On 12 May 2017, the Court of Appeal for Bermuda handed down its judgment in the case of Bermuda Bar Council v Walkers (Bermuda) Ltd  CA Bda 12 Civ, reversing the decision of the Chief Justice at first instance, and upholding the decision of the Bermuda Bar Council.
I have previously written a blogpost about the Chief Justice’s decision at first instance, and I do not propose to repeat what I said on that occasion.
It seems to me that the most interesting points to note at this stage are these:
- the Court of Appeal has endorsed the Bar Council’s view that the Bar Council is entitled to have regard not only to the question of whether or not the shareholders and directors of the company are barristers, admitted to the Bermuda Bar with valid practicing certificates, but also the question of whether or not the company is “controlled by Bermudians“, within the meaning of the Companies Act 1981.
- in assessing “control” in this context, the relevant consideration is “commercial control”, “practical control”, “effective control”, or “substantive control”, and not simply “corporate control” (in the sense of majority voting rights as shareholders or directors of the company).
- in assessing “control”, the Bermuda Bar Council is engaged in a fact-finding exercise, with the burden of proof resting on the applicant (and with an appellate Court’s role being limited to that of appellate review, rather than re-hearing de novo).
- it is open to a potential applicant, such as Walkers (Bermuda) Limited, to make fresh applications, supported by additional, or new, evidence addressing the issue of “control”, until such time as the Bermuda Bar Council is satisfied that its arrangements are such as to leave it in a position “controlled by Bermudians“.
I would respectfully suggest that the Court of Appeal’s reasoning makes sense on the basis of the legal arguments, and the evidence, that were apparently put before it, in the circumstances of this particular application.
More generally, however, the Court of Appeal’s judgment must surely justify an argument in favour of urgent law reform and/or regulatory reform, for at least three reasons:
- firstly, it seems practically impossible for the Bermuda Bar Council to perform the task of ‘fact finding’ on the issue of “effective control”, in circumstances where (a) the Bermuda Bar Council and its elected members are clearly not independent nor free of conflicts of interest; and (b) the regulatory scheme does not seem to contemplate any method by which the Bermuda Bar Council can receive, test, investigate or challenge the evidence which is presented in support of an application (whether at the time the application is made or subsequently);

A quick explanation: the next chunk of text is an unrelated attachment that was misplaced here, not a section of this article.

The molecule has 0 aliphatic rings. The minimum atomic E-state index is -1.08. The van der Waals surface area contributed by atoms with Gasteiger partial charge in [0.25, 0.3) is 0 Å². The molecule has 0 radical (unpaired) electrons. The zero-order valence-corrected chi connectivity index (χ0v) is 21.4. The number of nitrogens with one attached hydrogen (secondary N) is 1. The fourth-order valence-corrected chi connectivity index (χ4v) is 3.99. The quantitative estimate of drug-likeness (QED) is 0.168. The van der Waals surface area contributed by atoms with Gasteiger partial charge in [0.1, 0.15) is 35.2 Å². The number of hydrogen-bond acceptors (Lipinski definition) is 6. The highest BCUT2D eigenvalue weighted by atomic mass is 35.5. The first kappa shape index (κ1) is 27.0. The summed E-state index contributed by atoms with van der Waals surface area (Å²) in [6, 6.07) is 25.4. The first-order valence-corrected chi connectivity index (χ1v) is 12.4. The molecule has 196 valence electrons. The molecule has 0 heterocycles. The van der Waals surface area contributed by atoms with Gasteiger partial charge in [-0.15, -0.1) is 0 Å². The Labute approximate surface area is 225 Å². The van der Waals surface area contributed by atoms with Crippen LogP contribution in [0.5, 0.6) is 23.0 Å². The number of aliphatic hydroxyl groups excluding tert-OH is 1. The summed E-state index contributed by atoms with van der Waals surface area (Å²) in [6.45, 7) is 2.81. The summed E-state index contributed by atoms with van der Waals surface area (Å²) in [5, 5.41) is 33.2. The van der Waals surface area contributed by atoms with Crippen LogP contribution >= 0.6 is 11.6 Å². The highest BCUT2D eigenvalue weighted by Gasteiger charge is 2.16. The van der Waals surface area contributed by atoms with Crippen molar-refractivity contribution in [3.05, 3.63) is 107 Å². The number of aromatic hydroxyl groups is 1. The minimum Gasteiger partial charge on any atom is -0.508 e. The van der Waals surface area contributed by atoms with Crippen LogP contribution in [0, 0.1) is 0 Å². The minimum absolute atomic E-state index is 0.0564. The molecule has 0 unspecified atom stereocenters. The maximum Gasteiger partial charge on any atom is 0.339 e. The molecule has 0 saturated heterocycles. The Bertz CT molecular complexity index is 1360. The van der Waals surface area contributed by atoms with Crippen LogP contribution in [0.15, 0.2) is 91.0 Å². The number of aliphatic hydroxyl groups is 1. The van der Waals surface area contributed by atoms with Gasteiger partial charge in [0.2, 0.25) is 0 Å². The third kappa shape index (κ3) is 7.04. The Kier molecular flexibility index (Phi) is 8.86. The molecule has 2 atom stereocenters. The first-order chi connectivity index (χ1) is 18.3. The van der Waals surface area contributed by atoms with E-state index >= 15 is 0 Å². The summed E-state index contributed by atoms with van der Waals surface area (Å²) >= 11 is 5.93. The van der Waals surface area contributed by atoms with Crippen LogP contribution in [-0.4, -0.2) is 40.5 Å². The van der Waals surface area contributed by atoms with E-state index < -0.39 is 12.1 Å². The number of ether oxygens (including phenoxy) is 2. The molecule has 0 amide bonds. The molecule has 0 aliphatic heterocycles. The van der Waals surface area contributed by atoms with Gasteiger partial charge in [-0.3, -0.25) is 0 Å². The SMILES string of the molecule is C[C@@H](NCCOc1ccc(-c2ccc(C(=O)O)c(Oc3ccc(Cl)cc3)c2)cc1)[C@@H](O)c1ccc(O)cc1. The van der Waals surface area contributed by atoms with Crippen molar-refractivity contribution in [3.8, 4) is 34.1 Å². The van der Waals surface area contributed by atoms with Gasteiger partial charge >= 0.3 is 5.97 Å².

- secondly, there must be scope for argument in the case of every single law firm doing business in Bermuda, with even the smallest of international connections, as to whom has “effective control” of the business (whether Bermudians or non-Bermudians). For example:
- what of the sole practitioner who ‘fronts’ or ‘postboxes’ for foreign law firms or foreign clients?
- what of the Bermuda law firm whose reliance on its non-Bermudian employees (whether for legal services, business development, or management) is so great that the firm would be significantly impacted if any or all of those non-Bermudian employees decided to leave?
- what of the Bermuda law firm whose reliance on back-office services overseas (whether in the form of IT support, marketing support, or accounting support) is so great that the firm would be significantly impacted if any of these services were suspended or terminated?
- what of the Bermuda law firm that funds its business operations through a (secured) loan from a bank such as HSBC?
- what of the Bermuda law firm that has expanded its business into foreign jurisdictions in such as a way that, on an international level, there are just as many non-Bermudian stakeholders as there are Bermudian stakeholders?
- what of the Bermuda law firm that relies on referrals or instructions from foreign clients, lawyers, or law firms for a significant amount of its annual revenue, to such an extent that the firm would be significantly impacted if those instructions or referrals were withdrawn or terminated?
- thirdly, at a time when the Bermudian economy would almost certainly benefit from (a) a competitive and qualified legal profession, (b) additional investment in the legal profession, and (c) the aggressive marketing and promotion of Bermuda in foreign jurisdictions, it seems counter-intuitive to be deterring Bermudians from opening law firms that are affiliated with international law firms – provided that both the Bermudian firm (and the international law firm, to the extent necessary) can be properly regulated in and from Bermuda.
Not an easy topic, and certainly not one free from controversy.